To introduce users to Tableau, free training videos on their website cover visual analytics, dashboards, and stories . There are also Tableau Community Forums, where Tableau users can share ideas and answer questions. Tableau experts will often help answer questions. In addition, there are some city-specific Tableau User Groups that connect local users, and there are classes on LinkedIn Learning (formerly, Lynda.com), including beginner and intermediate training videos that walk through learning Tableau step-by-step and provide sample data. Finally, many universities have their own user groups for community discussion and enrichment.
Tableau guides users through its drag-and-drop interface and its “Show Me” function, which provides chart options, such as Gantt charts, bar charts, and maps. There are several chart options, though library data tend to be best visualized through more “traditional” bar and line charts. However, the “Show Me” function makes it easy to explore less common chart types and quickly test different types of visualizations.
Tableau 2020.3 has several new features, only some of which are mentioned here. One key obstacle to using Tableau in an educational environment is web accessibility for users with disabilities. Since the 2016 version of Tableau, a few improvements have made Tableau more web accessible. For example, date filters in Tableau are now accessible by keyboard and screen readers, which can help facilitate exploration of the data for those who use visual assistive technology. Also, alternative text can now be added to images used in dashboards. While these improvements have helped the accessibility of visualizations created using Tableau, they rely on the end user to understand how they function and how to implement them.
Tableau’s new “Ask Data” feature allows users to type a question they want to ask of their data using natural language and have that question answered through automatically created visualizations. This can help library staff who are new to data analysis and visualization learn more about their data interactively.
Another new feature is Tableau Relationships, which makes it easier to connect multiple data sources. This is particularly useful for library work where data can be stored in more than one system; for example, gate count data may be in a vendor system, reference and instruction statistics may be in a spreadsheet, and collections usage could be in yet another system. Though it is still useful to learn about how to join data sources, Tableau Relationships simplifies the process.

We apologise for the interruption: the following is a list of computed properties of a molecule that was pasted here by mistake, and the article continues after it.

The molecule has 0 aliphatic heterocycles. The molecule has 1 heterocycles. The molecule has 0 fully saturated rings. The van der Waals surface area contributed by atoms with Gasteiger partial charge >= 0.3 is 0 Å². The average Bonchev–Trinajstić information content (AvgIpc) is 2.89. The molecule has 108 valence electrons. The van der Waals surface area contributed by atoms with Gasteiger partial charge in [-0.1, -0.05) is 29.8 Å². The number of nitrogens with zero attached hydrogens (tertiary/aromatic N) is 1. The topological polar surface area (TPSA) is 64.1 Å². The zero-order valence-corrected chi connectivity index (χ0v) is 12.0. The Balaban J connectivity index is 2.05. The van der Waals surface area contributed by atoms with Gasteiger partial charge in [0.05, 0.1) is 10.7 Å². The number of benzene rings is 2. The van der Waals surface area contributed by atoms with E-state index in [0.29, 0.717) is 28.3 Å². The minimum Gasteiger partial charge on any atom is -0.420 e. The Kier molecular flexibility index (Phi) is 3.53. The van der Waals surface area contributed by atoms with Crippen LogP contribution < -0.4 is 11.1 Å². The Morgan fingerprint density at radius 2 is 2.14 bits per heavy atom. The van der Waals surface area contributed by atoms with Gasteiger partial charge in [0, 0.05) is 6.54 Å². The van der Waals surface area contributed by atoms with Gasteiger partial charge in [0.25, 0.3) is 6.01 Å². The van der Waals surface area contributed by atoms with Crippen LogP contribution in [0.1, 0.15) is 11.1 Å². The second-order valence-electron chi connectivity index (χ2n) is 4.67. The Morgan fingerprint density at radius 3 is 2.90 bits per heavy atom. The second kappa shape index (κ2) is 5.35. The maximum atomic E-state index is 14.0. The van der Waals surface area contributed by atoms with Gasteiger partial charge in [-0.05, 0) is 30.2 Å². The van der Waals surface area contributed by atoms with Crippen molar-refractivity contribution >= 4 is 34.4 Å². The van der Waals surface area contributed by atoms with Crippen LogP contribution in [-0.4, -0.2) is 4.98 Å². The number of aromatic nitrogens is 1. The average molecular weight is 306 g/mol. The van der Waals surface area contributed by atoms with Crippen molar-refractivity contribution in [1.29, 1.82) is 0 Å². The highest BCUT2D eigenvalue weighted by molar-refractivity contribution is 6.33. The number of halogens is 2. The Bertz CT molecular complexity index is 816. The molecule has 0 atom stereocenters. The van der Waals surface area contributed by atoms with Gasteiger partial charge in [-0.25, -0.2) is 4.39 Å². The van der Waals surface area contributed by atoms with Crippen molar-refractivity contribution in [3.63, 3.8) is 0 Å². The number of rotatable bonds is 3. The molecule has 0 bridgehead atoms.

Tableau is not the only interactive data visualization tool available on the market. Other resources function similarly, though their interfaces differ. Microsoft Power BI is an interactive data visualization tool that performs many of the same tasks as Tableau and has a drag-and-drop interface. It may be an option for those at institutions that subscribe to it through the Microsoft suite of tools. In addition, though Microsoft Excel is not primarily geared toward visualization, users can create simple charts and dashboards as well as add some interactive filters and features. Visualization capabilities are also included in Google Sheets, much like Excel, that allow users to create simple visuals by clicking on Insert Chart. Although Tableau has risen in popularity in the past few years, there are alternatives available for information professionals, and the decision about which tool to choose will depend on ease of use, accessibility, and funding.
Tableau 2020.3 provides tools that both librarians and their patrons may want to use to incorporate data visualizations into their research. Librarians will find it useful for internal purposes, and it will be a valuable offering for patrons who want to share their research with varied stakeholders in a simple and powerful fashion.
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Lynly Beard, firstname.lastname@example.org, Senior Assistant Librarian, Health Sciences Library, University of Washington Libraries, Seattle, WA
Negeen Aghassibake, email@example.com, Assistant Librarian, Health Sciences Library, University of Washington Libraries, Seattle, WA
Copyright © 2021 Lynly Beard, Negeen Aghassibake
This work is licensed under a Creative Commons Attribution 4.0 International License.
Journal of the Medical Library Association, VOLUME 109, NUMBER 1, January 2021